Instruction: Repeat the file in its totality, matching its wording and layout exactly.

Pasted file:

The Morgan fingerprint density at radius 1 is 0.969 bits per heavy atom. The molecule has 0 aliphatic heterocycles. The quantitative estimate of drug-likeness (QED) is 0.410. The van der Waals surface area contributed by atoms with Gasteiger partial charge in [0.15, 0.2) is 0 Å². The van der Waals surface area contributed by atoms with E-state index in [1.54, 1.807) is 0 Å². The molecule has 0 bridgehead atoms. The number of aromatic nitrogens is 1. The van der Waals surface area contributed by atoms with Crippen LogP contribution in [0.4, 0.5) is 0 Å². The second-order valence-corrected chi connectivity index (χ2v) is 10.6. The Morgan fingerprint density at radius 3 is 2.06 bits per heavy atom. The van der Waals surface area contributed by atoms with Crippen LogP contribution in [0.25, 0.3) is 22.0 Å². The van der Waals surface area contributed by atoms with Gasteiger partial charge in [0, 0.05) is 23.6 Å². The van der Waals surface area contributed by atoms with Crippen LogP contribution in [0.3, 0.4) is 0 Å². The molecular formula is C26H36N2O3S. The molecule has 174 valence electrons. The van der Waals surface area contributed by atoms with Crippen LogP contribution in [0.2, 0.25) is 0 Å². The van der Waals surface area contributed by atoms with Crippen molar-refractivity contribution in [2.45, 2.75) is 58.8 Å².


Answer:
The Morgan fingerprint density at radius 1 is 0.969 bits per heavy atom. The molecule has 0 aliphatic heterocycles. The quantitative estimate of drug-likeness (QED) is 0.410. The van der Waals surface area contributed by atoms with Gasteiger partial charge in [0.15, 0.2) is 0 Å². The van der Waals surface area contributed by atoms with E-state index in [1.54, 1.807) is 0 Å². The molecule has 0 bridgehead atoms. The number of aromatic nitrogens is 1. The van der Waals surface area contributed by atoms with Crippen LogP contribution in [0.4, 0.5) is 0 Å². The second-order valence-corrected chi connectivity index (χ2v) is 10.6. The Morgan fingerprint density at radius 3 is 2.06 bits per heavy atom. The van der Waals surface area contributed by atoms with Crippen LogP contribution in [0.25, 0.3) is 22.0 Å². The van der Waals surface area contributed by atoms with Gasteiger partial charge in [0, 0.05) is 23.6 Å². The van der Waals surface area contributed by atoms with Crippen LogP contribution in [0.3, 0.4) is 0 Å². The molecular formula is C26H36N2O3S. The molecule has 174 valence electrons. The van der Waals surface area contributed by atoms with Crippen LogP contribution in [0.2, 0.25) is 0 Å². The van der Waals surface area contributed by atoms with Crippen molar-refractivity contribution in [2.45, 2.75) is 58.8 Å².